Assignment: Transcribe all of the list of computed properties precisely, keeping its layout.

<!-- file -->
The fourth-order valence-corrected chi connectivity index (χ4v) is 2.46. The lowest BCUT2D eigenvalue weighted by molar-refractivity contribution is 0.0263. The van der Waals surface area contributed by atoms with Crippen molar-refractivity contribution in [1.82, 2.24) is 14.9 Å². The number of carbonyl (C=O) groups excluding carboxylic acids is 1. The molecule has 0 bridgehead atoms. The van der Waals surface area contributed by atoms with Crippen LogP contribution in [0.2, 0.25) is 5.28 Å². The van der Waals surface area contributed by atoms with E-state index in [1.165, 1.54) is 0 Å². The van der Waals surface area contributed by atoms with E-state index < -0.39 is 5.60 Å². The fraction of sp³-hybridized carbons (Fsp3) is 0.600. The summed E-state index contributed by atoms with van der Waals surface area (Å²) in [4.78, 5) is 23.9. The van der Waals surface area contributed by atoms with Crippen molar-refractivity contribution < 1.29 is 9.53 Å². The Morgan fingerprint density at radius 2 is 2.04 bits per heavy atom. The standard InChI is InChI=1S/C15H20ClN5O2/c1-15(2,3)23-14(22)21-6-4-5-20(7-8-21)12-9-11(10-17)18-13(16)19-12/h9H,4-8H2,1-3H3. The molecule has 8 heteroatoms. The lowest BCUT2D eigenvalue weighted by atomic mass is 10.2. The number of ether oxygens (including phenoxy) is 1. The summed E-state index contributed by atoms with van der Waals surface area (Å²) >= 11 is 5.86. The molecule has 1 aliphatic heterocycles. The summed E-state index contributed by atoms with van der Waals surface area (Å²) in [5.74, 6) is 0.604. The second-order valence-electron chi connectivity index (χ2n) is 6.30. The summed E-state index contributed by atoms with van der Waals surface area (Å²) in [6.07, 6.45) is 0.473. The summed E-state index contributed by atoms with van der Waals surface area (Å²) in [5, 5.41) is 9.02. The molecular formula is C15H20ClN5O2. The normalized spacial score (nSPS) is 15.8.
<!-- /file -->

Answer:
The fourth-order valence-corrected chi connectivity index (χ4v) is 2.46. The lowest BCUT2D eigenvalue weighted by molar-refractivity contribution is 0.0263. The van der Waals surface area contributed by atoms with Crippen molar-refractivity contribution in [1.82, 2.24) is 14.9 Å². The number of carbonyl (C=O) groups excluding carboxylic acids is 1. The molecule has 0 bridgehead atoms. The van der Waals surface area contributed by atoms with Crippen LogP contribution in [0.2, 0.25) is 5.28 Å². The van der Waals surface area contributed by atoms with E-state index in [1.165, 1.54) is 0 Å². The van der Waals surface area contributed by atoms with E-state index < -0.39 is 5.60 Å². The fraction of sp³-hybridized carbons (Fsp3) is 0.600. The summed E-state index contributed by atoms with van der Waals surface area (Å²) in [4.78, 5) is 23.9. The van der Waals surface area contributed by atoms with Crippen molar-refractivity contribution < 1.29 is 9.53 Å². The Morgan fingerprint density at radius 2 is 2.04 bits per heavy atom. The standard InChI is InChI=1S/C15H20ClN5O2/c1-15(2,3)23-14(22)21-6-4-5-20(7-8-21)12-9-11(10-17)18-13(16)19-12/h9H,4-8H2,1-3H3. The molecule has 8 heteroatoms. The lowest BCUT2D eigenvalue weighted by atomic mass is 10.2. The number of ether oxygens (including phenoxy) is 1. The summed E-state index contributed by atoms with van der Waals surface area (Å²) >= 11 is 5.86. The molecule has 1 aliphatic heterocycles. The summed E-state index contributed by atoms with van der Waals surface area (Å²) in [5.74, 6) is 0.604. The second-order valence-electron chi connectivity index (χ2n) is 6.30. The summed E-state index contributed by atoms with van der Waals surface area (Å²) in [6.07, 6.45) is 0.473. The summed E-state index contributed by atoms with van der Waals surface area (Å²) in [5, 5.41) is 9.02. The molecular formula is C15H20ClN5O2. The normalized spacial score (nSPS) is 15.8.